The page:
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FI 2016

© Thomson Reuters, Journal Citation Reports, 2016

Indexada en:

Index Medicus/Medline, Excerpta Medica/EMBASE, IBECS, IME, SCOPUS, Medes, Science Citation Index Expanded.


  • Factor de Impacto: 1,042 (2016)
  • SCImago Journal Rank (SJR):0,24
  • Source Normalized Impact per Paper (SNIP):0,583

© Thomson Reuters, Journal Citation Reports, 2016

Aten Primaria 2018;50:200-1 - DOI: 10.1016/j.aprim.2017.09.008
Letter to the Editor
Respuesta de los autores
Author's reply
Carles Llor
Via Roma Primary Health Centre, Barcelona, Spain
Dear Editor,

Although unrelated to the main paper, this letter addresses an important topic: how monitoring of antibiotic consumption should be carried out and what measurement systems a country should provide when submitting the antibiotic consumption data. I agree that two different indicators should always be calculated: the defined daily dose (DDD) per 1000 inhabitants per day (DID, DHD in Spanish) and the number of packages per 1000 inhabitants per day (PID, EMHD in Spanish). There are some reasons for considering both types of data. Bruyndockx et al. found that the latter indicator was more clearly associated with the proportion of pneumococcal-non-susceptible strains isolated than DID.1 In some countries, including Spain, DID and PID are increasingly differing which is mainly explained by the increasing numbers of DDDs per package, driven by increasing doses per unit of the two penicillin antibiotics (amoxicillin and co-amoxiclav) and bigger pack sizes (30 pills instead of the classic 24 pills). When it comes to beta-lactams, PID is not increasing at the European level but, conversely, DID is.2 Therefore, having information about both DID and PID better monitors the trend of antibiotic consumption along the years.

This letter considers monitoring the antibiotic consumption with the use of only reimbursement data by the social security system as suggested by the Agencia Española del Medicamento y Productos Sanitarios. However, reimbursement data only gives partial information of the actual consumption. Campos et al. found that the disparity found between reimbursement data by the social security system and sales data was approximately 30% in 2002, 2004 and 2005.3 This difference between the two indicators is mainly explained by the over-the-counter sales of antibiotics, private health insurance (mainly in dentistry), pet veterinary prescriptions and other non-reimbursed courses. If we consider the latest consumption data published in 2016, antibiotic consumption in Spain was close to the average for European countries, a bit more than 22 DID, but it only provided reimbursement data.4 According to the Agencia Española del Medicamento y Productos Sanitarios, the overall antibiotic consumption in 2016 was approximately 33 DID, of which 11-one third-corresponded to non-reimbursed sales (unpublished data). It means that Spain would be in the top five antibiotic consumers among European countries. Portugal and Spain are the only countries providing reimbursement data whereas the rest of the European countries provide sales data, making the comparison across countries misleading.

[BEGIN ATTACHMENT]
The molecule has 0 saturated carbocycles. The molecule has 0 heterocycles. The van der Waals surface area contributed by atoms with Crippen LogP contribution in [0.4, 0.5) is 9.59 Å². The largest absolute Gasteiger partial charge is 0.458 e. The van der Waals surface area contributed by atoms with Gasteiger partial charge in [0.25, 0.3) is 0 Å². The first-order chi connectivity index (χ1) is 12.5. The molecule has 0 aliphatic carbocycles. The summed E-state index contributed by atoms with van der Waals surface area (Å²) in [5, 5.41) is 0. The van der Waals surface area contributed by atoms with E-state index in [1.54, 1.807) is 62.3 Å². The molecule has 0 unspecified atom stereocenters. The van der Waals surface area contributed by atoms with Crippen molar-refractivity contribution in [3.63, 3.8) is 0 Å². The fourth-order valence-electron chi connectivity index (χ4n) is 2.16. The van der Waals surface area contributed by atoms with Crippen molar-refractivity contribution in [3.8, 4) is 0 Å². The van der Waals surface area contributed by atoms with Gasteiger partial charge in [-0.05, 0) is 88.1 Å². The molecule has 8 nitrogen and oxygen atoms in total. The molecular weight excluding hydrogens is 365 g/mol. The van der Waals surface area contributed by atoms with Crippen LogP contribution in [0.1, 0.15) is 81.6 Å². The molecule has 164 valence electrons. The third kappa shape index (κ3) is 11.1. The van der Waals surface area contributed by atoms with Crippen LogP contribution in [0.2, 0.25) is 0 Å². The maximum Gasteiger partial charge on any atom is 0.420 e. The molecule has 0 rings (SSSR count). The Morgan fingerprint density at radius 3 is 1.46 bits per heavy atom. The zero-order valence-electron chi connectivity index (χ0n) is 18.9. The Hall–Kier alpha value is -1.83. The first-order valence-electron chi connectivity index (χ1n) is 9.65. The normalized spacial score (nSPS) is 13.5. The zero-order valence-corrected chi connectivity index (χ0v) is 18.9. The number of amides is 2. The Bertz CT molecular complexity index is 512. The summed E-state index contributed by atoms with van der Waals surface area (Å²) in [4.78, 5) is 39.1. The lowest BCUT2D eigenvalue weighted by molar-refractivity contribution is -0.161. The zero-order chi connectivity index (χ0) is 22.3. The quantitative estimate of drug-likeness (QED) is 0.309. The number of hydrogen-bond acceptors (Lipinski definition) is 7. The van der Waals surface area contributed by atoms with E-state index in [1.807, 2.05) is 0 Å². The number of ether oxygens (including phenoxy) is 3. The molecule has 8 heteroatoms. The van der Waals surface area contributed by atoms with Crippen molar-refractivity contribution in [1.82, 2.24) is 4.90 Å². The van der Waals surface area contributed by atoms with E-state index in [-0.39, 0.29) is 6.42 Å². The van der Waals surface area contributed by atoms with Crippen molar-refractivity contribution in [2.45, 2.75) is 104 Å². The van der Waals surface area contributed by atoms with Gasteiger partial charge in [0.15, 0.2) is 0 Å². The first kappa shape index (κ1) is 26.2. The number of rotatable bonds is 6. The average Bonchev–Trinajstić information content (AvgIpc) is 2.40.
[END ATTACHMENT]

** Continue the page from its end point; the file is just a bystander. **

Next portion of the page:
Antimicrobial resistance is a major health problem that is mainly caused by antibiotic consumption as a whole and does not distinguish from reimbursement data and other non-reimbursed data. Reimbursement data are clearly different from sales data in Spain and, since these data are not always available we clearly advocate that the Iberian countries could accordingly change the data given and monitor the trend of antibiotic consumption with the utilisation of the whole antibiotic consumption data instead.

Conflicts of interest

I report receiving research grants from the European Commission (Sixth & Seventh Programme Frameworks and Horizon 2020), Catalan Society of Family Medicine, Instituto de Salud Carlos III and Alere.

R. Bruyndonckx,N. Hens,M. Aerts,H. Goossens,J. Cortiñas Abrahantes,S. Coenen
Exploring the association between resistance and outpatient antibiotic use expressed as DDDs or packages
J Antimicrob Chemother, 70 (2015), pp. 1241-1244 http://dx.doi.org/10.1093/jac/dku525
R. Bruyndonckx,N. Hens,M. Aerts,H. Goossens,G. Molenberghs,S. Coenen
Measuring trends of outpatient antibiotic use in Europe: jointly modelling longitudinal data in defined daily doses and packages
J Antimicrob Chemother, 69 (2014), pp. 1981-1986 http://dx.doi.org/10.1093/jac/dku063
J. Campos,M. Ferech,E. Lázaro,F. de Abajo,J. Oteo,P. Stephens
Surveillance of outpatient antibiotic consumption in Spain according to sales data and reimbursement data
J Antimicrob Chemother, 60 (2007), pp. 698-701 http://dx.doi.org/10.1093/jac/dkm248
European Centre for Disease Prevention and Control
Summary of the latest data on antibiotic consumption in EU
Copyright © 2017. The Author